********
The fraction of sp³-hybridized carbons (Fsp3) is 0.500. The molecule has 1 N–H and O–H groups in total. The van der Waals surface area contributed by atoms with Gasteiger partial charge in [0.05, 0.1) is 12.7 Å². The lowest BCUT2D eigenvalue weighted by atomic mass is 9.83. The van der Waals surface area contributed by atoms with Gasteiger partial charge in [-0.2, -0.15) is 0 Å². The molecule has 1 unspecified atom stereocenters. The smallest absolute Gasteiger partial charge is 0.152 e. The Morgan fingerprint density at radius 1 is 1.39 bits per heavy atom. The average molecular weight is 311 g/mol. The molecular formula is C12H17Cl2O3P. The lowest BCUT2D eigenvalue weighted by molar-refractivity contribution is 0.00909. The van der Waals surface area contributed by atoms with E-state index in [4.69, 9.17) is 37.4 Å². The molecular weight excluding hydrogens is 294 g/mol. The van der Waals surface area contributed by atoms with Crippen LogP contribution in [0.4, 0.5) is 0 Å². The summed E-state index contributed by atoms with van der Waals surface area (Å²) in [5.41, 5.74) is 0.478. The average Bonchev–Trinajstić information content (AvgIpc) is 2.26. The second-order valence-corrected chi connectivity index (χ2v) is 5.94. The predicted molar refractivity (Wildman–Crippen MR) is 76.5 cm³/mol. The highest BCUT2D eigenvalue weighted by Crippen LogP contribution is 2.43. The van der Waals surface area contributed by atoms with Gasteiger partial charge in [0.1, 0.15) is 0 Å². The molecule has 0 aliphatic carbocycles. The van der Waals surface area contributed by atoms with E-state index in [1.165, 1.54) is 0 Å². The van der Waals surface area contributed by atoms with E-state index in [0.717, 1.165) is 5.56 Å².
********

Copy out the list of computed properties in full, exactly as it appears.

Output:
The fraction of sp³-hybridized carbons (Fsp3) is 0.500. The molecule has 1 N–H and O–H groups in total. The van der Waals surface area contributed by atoms with Gasteiger partial charge in [0.05, 0.1) is 12.7 Å². The lowest BCUT2D eigenvalue weighted by atomic mass is 9.83. The van der Waals surface area contributed by atoms with Gasteiger partial charge in [-0.2, -0.15) is 0 Å². The molecule has 1 unspecified atom stereocenters. The smallest absolute Gasteiger partial charge is 0.152 e. The Morgan fingerprint density at radius 1 is 1.39 bits per heavy atom. The average molecular weight is 311 g/mol. The molecular formula is C12H17Cl2O3P. The lowest BCUT2D eigenvalue weighted by molar-refractivity contribution is 0.00909. The van der Waals surface area contributed by atoms with E-state index in [4.69, 9.17) is 37.4 Å². The molecular weight excluding hydrogens is 294 g/mol. The van der Waals surface area contributed by atoms with Crippen LogP contribution in [0.4, 0.5) is 0 Å². The summed E-state index contributed by atoms with van der Waals surface area (Å²) in [5.41, 5.74) is 0.478. The average Bonchev–Trinajstić information content (AvgIpc) is 2.26. The second-order valence-corrected chi connectivity index (χ2v) is 5.94. The predicted molar refractivity (Wildman–Crippen MR) is 76.5 cm³/mol. The highest BCUT2D eigenvalue weighted by Crippen LogP contribution is 2.43. The van der Waals surface area contributed by atoms with Gasteiger partial charge in [0.1, 0.15) is 0 Å². The molecule has 0 aliphatic carbocycles. The van der Waals surface area contributed by atoms with E-state index in [1.165, 1.54) is 0 Å². The van der Waals surface area contributed by atoms with E-state index in [0.717, 1.165) is 5.56 Å².